At this point, I look around and feel frustrated. The protests I joined in my city started seriously and were confronted seriously, but devolved into a renaissance faire with face painting. I see that as a window that opened and quickly closed.

Maybe it’s because people believe in the system enough that they think they can win within it. They believe that all we need are tweaks — a conference here, a lecture there, a march when someone is killed — and people will respond with reform.

This is incorrect. Most with power were shocked at the violence, but the voices that wielded power achieved their goal: showing dissent confronted by state violence. I won’t share any video of that; you can find hours of it online. If you were in many cities, you likely saw it firsthand. Instead, I’ll share a story of what organizing can do.

I have a friend who’s a former coworker. We live near each other and talk often. She lives in affordable housing in an expensive city. This housing meant access to better resources for her family: schools, grocers, community centers, etc. It’s a desirable location and construction has been overdeveloping the city.

The wealthiest residents encouraged development because it would increase their property values, so they put forward candidates to enact their agenda.Their candidates swept the city council, the managers’ council, and the mayor’s office. They were going to gentrify hard by pulling a common and clever bait-and-switch with the ~2000 affordable housing units in the area:

My friend knew she had to do something to stop this, so she organized the people around a central issue. This was a multi-racial, multi-national effort. Black Americans, Central Americans, and white participants had a goal and knew they needed to achieve it. They made their issue force those in power to address it.

We started with 15 people knocking on doors in 2 buildings. In a week we had 150 people. In a month we had 500 people. By election day, we organized and dramatically increased turnout in a city of about 150,000 residents. For a city election in a non-presidential election year that normally gets ~20,000 voters to participate, turnout increased to ~50,000.

Both candidates got into office and enacted their demands:

  1. Keep social and economic diversity, including a policy of one-for-one replacement of city-owned committed affordable housing units.
  2. Create new affordable housing to offset the loss of market-rate affordable housing.

There are technical reasons it worked: They researched state laws on housing and funding, local laws on civil authority, electoral turnout history of the city, etc. All of those things were important, but not nearly as important as having something that mattered to her group and finding a way to gain collective power.

You can study how the city council makes legislation and spending plans, how the city manager makes spending decisions, and how the mayor signs them into action, but without it really meaning something to those people, you can’t organize them.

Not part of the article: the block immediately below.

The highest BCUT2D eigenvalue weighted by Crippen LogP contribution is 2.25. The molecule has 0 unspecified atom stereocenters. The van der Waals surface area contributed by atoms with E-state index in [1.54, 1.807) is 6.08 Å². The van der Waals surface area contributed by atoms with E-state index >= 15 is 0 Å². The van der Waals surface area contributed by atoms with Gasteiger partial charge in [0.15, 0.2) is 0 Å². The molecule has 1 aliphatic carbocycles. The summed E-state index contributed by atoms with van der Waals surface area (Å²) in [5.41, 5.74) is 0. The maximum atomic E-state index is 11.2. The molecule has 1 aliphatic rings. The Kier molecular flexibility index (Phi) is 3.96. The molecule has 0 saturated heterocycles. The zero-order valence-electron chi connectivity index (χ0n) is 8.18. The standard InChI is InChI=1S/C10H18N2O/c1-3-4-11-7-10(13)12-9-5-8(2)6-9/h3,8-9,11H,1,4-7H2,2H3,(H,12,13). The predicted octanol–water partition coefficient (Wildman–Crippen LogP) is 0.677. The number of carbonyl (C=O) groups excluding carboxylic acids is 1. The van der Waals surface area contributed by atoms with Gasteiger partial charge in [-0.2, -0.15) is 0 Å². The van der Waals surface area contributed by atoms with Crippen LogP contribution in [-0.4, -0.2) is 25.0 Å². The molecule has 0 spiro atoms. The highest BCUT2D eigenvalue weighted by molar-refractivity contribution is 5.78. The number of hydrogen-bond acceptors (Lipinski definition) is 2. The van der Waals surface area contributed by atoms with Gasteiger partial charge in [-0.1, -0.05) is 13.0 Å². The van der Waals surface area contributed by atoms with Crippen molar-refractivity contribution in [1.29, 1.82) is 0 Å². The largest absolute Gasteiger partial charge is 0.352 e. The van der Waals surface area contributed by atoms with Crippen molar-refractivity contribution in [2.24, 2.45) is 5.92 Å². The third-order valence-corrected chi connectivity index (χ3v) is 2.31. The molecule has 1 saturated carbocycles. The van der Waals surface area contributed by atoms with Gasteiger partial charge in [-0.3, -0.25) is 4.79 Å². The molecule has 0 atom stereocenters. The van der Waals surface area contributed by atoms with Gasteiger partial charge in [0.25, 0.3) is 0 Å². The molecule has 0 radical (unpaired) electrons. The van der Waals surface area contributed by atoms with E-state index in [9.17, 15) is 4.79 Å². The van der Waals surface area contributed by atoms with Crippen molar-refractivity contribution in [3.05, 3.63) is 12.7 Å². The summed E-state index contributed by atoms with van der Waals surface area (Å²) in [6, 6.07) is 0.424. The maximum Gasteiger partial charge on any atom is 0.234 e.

And here’s the most important piece: this group mobilized for a specific goal, but they continued to meet after this election and formed a tenant’s organization. When COVID hit, they obtained guarantees from the city that evictions and utility shut-offs would be stopped. This is only through December 31st, 2020, but it’s better than some of the alternatives.

If you want to make even modest reforms, stop assuming ignorance – none of this happened by accident. Stop being confused and believing you can educate people into doing the right thing. I have to tell myself this every day. I often fall into thinking that I just need to explain something and that will change peoples’ behavior.

Every time I start, I have to pause, suck in my words, and realize that I can’t convince or educate someone whose agenda is in opposition to mine. They know. Most people over a certain age either have a good grasp on how the world works, whether it works for or against them, and how to keep the system going.

The only chance is to work locally for change. There aren’t going to be easy victories at the national level — maybe not even at the state level. The country is designed so organizing can’t. When you engage with local or state-level power, you see who has power and recognize that they’ve had it for decades.

Voting is the mid-point of a long process to gain and wield power. It’s not the end result. If you don’t understand that, you’re likely being mobilized for someone else’s agenda and they just need your vote to serve as muted support.

Join or build a political project that develops real partnerships. It can teach you where the power exists, toughen you up for gathering political power (in our system that means numbers or money), and form real connections to gather people who are interested in self-determination as individuals and as a community.

Start your process. Build your consciousness. It’s better to be free to try and fail yourself than to have someone else constantly fail you.

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Julien Alexandre

Published 4 years ago